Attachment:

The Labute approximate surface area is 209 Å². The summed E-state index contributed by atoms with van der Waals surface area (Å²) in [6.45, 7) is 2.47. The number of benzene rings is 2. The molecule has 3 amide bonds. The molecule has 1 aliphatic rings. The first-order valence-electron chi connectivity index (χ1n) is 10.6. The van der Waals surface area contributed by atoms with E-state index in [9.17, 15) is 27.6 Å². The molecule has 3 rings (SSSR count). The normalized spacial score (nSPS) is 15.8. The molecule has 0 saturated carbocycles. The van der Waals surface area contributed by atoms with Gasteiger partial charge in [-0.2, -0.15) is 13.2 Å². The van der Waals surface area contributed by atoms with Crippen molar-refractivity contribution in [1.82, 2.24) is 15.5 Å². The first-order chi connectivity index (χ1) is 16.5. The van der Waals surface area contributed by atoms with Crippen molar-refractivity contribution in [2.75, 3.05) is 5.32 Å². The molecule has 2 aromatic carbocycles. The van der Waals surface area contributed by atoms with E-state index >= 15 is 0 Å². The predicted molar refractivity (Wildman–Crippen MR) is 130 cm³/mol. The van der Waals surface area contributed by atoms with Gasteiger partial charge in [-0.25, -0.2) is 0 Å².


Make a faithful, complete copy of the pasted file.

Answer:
The Labute approximate surface area is 209 Å². The summed E-state index contributed by atoms with van der Waals surface area (Å²) in [6.45, 7) is 2.47. The number of benzene rings is 2. The molecule has 3 amide bonds. The molecule has 1 aliphatic rings. The first-order valence-electron chi connectivity index (χ1n) is 10.6. The van der Waals surface area contributed by atoms with E-state index in [9.17, 15) is 27.6 Å². The molecule has 3 rings (SSSR count). The normalized spacial score (nSPS) is 15.8. The molecule has 0 saturated carbocycles. The van der Waals surface area contributed by atoms with Gasteiger partial charge in [-0.2, -0.15) is 13.2 Å². The van der Waals surface area contributed by atoms with Crippen molar-refractivity contribution in [1.82, 2.24) is 15.5 Å². The first-order chi connectivity index (χ1) is 16.5. The van der Waals surface area contributed by atoms with Crippen molar-refractivity contribution in [2.75, 3.05) is 5.32 Å². The molecule has 2 aromatic carbocycles. The van der Waals surface area contributed by atoms with E-state index >= 15 is 0 Å². The predicted molar refractivity (Wildman–Crippen MR) is 130 cm³/mol. The van der Waals surface area contributed by atoms with Gasteiger partial charge in [-0.25, -0.2) is 0 Å².